A fast-track First for knowledge
Christopher Middleton on the rise of the young business-class teacher
It’s Thursday afternoon and getting dark, but while the rest of the pupils at Wembley High Technology College are going home, Melissa Parsey’s Year Seven charges have volunteered for an extra Religious Studies lesson.
After a few minutes, you can see why. Instead of sitting with her feet up and getting the children to read from Leviticus, Parsey has prepared a lively lesson about the conversion to Christianity of a real-life Puerto Rican gangster.
The lesson’s a triumph, not least when you consider that Parsey is only 22, barely two years out of a theology and philosophy degree at Durham University and holding her own in an inner-city London comprehensive where 60 per cent of the children don’t speak English at home.
There are 17 other teachers like her at Wembley (a quarter of the common room): all high-flying graduates who are members of Teach First, a radical new programme that takes the cream of each year’s university crop and puts them not into business or banking, but teaching at some of Britain’s most difficult schools.
Last year, Teach First hired 280 young recruits; this September, there will be 350 newcomers, fortified by just six weeks’ intensive training and a salary starting at around £16,000 (more in London).
“My parents were horrified when I told them I was going into teaching,” Parsey says, with a laugh. “My mother thought I was far too much of a princess for this kind of work.”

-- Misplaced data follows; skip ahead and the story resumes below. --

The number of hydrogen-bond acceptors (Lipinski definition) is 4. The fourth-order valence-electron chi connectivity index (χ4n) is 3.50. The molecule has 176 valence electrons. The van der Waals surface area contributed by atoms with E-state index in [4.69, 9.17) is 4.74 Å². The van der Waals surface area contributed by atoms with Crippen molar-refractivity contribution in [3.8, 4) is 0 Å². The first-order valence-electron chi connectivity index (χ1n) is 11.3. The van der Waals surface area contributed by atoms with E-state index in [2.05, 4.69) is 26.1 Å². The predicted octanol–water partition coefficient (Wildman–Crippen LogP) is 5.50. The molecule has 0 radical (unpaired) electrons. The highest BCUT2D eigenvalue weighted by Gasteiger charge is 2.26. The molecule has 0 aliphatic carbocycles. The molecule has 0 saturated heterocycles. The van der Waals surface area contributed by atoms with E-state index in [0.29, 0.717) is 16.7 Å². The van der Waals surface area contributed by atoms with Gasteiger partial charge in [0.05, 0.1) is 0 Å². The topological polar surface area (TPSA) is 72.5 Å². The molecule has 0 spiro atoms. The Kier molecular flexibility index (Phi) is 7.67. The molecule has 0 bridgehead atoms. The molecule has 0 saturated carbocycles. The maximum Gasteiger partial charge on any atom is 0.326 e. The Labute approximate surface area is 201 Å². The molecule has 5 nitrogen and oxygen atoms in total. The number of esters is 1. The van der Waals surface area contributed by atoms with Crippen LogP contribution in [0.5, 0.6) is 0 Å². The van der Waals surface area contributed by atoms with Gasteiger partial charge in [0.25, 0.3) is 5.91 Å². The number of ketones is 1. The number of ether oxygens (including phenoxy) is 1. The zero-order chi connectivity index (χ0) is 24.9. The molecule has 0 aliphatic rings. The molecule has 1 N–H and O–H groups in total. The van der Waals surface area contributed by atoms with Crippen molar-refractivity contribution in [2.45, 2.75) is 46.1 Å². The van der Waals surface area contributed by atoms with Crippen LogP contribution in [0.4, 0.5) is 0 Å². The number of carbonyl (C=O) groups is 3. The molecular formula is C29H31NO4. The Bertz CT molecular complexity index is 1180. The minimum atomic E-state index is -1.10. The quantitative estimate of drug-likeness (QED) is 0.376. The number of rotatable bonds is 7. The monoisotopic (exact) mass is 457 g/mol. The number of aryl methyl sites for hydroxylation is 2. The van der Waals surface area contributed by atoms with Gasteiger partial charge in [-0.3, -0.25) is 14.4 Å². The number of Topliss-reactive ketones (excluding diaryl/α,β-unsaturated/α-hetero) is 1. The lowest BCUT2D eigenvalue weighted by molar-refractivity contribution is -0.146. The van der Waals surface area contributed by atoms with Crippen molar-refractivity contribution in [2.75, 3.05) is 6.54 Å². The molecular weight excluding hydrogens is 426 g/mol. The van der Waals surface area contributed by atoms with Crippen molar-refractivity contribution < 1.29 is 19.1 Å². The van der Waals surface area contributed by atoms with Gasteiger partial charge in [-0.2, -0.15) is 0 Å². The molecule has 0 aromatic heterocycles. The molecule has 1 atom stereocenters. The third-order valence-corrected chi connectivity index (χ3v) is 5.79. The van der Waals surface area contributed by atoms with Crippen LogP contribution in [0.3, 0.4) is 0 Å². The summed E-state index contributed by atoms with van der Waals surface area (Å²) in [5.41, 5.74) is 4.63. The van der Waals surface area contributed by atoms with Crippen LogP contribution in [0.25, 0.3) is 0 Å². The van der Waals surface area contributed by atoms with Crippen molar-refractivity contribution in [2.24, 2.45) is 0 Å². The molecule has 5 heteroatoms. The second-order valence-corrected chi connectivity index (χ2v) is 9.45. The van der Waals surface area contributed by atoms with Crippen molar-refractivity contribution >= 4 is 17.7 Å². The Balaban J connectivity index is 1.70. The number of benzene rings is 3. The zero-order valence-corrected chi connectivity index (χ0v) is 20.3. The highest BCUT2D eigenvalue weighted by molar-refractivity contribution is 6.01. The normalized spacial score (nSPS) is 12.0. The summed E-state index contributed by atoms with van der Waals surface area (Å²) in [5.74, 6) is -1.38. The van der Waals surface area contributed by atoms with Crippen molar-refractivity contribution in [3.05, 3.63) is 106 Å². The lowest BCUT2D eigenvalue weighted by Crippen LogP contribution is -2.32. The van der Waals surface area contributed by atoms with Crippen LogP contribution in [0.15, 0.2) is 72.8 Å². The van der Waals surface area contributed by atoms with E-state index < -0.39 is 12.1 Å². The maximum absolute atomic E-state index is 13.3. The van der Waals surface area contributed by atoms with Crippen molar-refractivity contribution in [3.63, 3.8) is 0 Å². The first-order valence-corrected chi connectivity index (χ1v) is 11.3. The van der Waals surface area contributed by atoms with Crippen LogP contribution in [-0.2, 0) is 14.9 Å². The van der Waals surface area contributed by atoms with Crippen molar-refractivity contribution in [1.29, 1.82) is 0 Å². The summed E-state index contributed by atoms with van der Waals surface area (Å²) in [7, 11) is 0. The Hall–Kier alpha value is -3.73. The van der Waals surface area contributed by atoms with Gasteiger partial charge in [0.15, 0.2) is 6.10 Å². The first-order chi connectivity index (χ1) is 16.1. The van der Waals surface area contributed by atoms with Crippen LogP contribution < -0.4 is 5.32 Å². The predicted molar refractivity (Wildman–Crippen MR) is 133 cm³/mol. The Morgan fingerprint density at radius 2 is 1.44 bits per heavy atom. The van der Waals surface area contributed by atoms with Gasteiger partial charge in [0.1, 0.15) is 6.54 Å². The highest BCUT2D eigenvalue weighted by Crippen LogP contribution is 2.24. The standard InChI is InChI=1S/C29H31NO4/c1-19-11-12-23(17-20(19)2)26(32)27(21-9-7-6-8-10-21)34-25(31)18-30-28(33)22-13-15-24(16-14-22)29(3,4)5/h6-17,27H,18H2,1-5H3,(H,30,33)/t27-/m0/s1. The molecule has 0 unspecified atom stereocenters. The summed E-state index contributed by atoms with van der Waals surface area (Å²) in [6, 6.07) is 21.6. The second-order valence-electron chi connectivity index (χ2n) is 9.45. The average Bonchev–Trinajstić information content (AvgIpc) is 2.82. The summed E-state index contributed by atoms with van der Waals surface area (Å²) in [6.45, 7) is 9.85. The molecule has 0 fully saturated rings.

There’s no place for tiaras at a tough school, but the influx of motivated, fast-track teachers seems to have worked wonders. Since the Teach First cavalry came over the hill in 2004, the number of pupils getting five A, B or C grades at GCSE has gone up from 40 per cent to 84 per cent — with top marks all round from Ofsted, too.
“Trainees were highly committed to Teach First’s aim of countering educational disadvantage and had a markedly beneficial impact on the schools involved,” concluded Ofsted inspectors in January, after visiting more than 20 Teach First schools. “Their placement as groups of trainees enhanced this impact.”
The Teach First trainees’ work is underpinned by more than idealism. As well as becoming qualified teachers after a year, they are allocated professional “mentors” to help them with career development and they get the chance to hear and meet high-powered speakers from the powerful international companies that help to fund Teach First.
The recruits only have to commit themselves to teach for two years, after which they’re free to leave, in many cases to join companies at a higher level than contemporaries who go into a business straight from university. Parsey, for example, will start working this summer with the international advertising agency WPP, partly in New York and Shanghai: “After two years of teaching, I was a much stronger candidate for the job than I would have been before.
The same goes for Teach First contemporary Sam Watson-Jones, 23, who teaches English at Wembley High. “You learn so many skills as a teacher,” says the Newcastle University graduate. “How to manage your time, make decisions on the spot and to deal with 10 different things and people at the same time.”
He is also leaving teaching (for the City) at the end of two years, although, like Parsey, he does not rule out returning. There are no hard feelings on Teach First’s behalf. “If they say ‘I’ve done my bit for society, now I’m going to treble my salary,’ that’s fine,” says external relations director Suzi Clark. “The way we see it, we’re helping to create future business and government leaders who will never forget their two years of teaching or lose sight of a mission to help disadvantaged students. We view ourselves not just as an organisation, but as a movement.”
Teach First, 14 Heron Quay, London E14, (0844 880 1800, www.teachfirst.org.uk)